Speaking at Achieving Two Year-olds’ (A2YO) first national network meeting in London, on the day the Government announced its u-turn on ratios, Ms Truss re-iterated her vision for childcare, and emphasised to local authority delegates the vital role they have to play in making the free entitlement for twos a success.
Local authorities are currently waiting for the Government’s response to the ‘Changes to the role of local authorities in early education and childcare’ consultation, which proposes that councils will no longer assess the quality of settings.
In a reflective speech Ms Truss highlighted that LAs need to prioritise on attracting new, quality providers to areas where they are lacking, and work effectively with children’s centres to support the programme. She said they are also in a strong position to assist with the development of childminder agencies.
On the subject of the recently launched apprenticeship bursary scheme, she said ‘Local authorities have a role to encourage providers to enter the scheme. Qualifications are now critical and will be reviewed and updated as part of the Ofsted inspection regime. Ofsted is currently recruiting new HMIs for early years to ensure their inspections are of high quality, and that inspectors are able to provide advice on improvement.’
Ms Truss also flagged up the desire to make early years and primary education a continuum.
‘We believe the creation of the new Early Years Teacher will encourage more teachers to move between early years and reception, and bridge that gap,’ she said.
In the morning session, David Fitzgerald, deputy director – Foundation Years: Early Education and Funding Division at the DfE, fielded questions from delegates who were keen to know when the Government would respond to the consultation.
Many voiced concern that quality would be jeopardised if the Government removed their support role.
Mr Fitzgerald said, ‘It is important to understand that the Government is not saying that local authorities should have no role in supporting providers but when resources are tight, their efforts need to be concentrated where they are needed most, and they should not be required to perform a similar role to Ofsted. Where providers value their support that will continue.’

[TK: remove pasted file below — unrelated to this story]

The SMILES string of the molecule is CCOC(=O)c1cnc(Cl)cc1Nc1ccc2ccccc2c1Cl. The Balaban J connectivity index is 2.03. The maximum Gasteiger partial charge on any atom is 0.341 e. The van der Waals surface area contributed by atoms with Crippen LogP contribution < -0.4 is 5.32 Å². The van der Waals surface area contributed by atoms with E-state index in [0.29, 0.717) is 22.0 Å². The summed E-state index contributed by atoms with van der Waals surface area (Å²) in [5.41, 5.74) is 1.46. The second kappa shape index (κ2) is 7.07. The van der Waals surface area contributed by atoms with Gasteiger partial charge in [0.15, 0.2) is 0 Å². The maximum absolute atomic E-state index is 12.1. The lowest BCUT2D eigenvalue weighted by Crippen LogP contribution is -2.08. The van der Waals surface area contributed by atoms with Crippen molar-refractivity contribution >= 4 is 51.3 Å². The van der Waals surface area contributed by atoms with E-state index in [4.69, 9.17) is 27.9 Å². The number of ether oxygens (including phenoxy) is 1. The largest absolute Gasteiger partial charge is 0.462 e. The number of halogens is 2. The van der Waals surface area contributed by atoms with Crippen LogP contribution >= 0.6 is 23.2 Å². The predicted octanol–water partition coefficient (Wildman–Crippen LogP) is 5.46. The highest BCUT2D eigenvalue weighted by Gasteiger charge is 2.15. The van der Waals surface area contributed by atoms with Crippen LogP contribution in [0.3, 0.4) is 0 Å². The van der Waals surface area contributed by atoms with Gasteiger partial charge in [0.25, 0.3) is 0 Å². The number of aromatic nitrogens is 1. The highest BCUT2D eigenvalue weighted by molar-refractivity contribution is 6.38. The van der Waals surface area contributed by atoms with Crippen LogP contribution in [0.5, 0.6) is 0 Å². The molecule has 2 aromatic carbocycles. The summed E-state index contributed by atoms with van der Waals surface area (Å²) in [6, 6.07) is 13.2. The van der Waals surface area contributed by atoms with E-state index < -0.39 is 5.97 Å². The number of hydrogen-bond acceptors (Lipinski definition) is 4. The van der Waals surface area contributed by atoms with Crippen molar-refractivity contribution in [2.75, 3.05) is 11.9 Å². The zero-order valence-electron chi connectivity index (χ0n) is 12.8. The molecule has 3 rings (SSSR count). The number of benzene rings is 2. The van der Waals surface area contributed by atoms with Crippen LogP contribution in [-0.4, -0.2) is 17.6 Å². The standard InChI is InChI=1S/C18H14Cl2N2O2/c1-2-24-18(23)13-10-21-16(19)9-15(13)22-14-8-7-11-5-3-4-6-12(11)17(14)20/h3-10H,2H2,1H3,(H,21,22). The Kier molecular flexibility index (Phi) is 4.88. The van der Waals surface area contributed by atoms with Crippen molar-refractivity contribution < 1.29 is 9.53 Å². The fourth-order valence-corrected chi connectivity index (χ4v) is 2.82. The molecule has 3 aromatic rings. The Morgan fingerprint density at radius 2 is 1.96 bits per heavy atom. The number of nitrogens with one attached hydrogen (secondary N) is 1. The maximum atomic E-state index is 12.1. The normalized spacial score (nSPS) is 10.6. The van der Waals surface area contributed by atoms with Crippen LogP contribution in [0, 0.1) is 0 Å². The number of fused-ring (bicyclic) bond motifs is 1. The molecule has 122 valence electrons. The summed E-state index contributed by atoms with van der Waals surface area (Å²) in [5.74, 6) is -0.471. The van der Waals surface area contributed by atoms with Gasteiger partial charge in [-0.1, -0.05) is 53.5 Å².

He added that the outcome of the consultation would feed in fresh statutory guidance that needs to be in place for September.
‘We understand the concerns of local authorities, that where we are removing their duties we are reducing their leverage in internal funding decisions,’ he said.
The number of two-year-olds currently in places stands at 55,000, with a target to reach 75,000 by September.
James Hempsall, director of Hempsall’s which is working in partnership with Mott MacDonald to support the delivery of the two-year-old offer, clarified the difference between children and places, outlining that more than two children are able to use a full-time equivalent place.
He said that more development needed to be done to involve childminders, and that schools represented a useful opportunity ‘where the conditions are right’.
‘Significant progress has been made with identifying and reaching families, linking to outreach when and where it is required and communicating effectively with parents,’ he said.
‘As we move towards targets for 2014 it is important to refocus on childcare places development because institutional memory is different across the country. That’s why events like this and beyond are crucial to share expertise.’
To help local authorities engage with providers, A2YO is launching fully funded provider roadshows. These will be structured around the A2YO provider checklist that was published in the Spring, and can be adapted for each local area as a way of supporting and recruiting providers. They may be standalone or joint events with neighbouring authorities.
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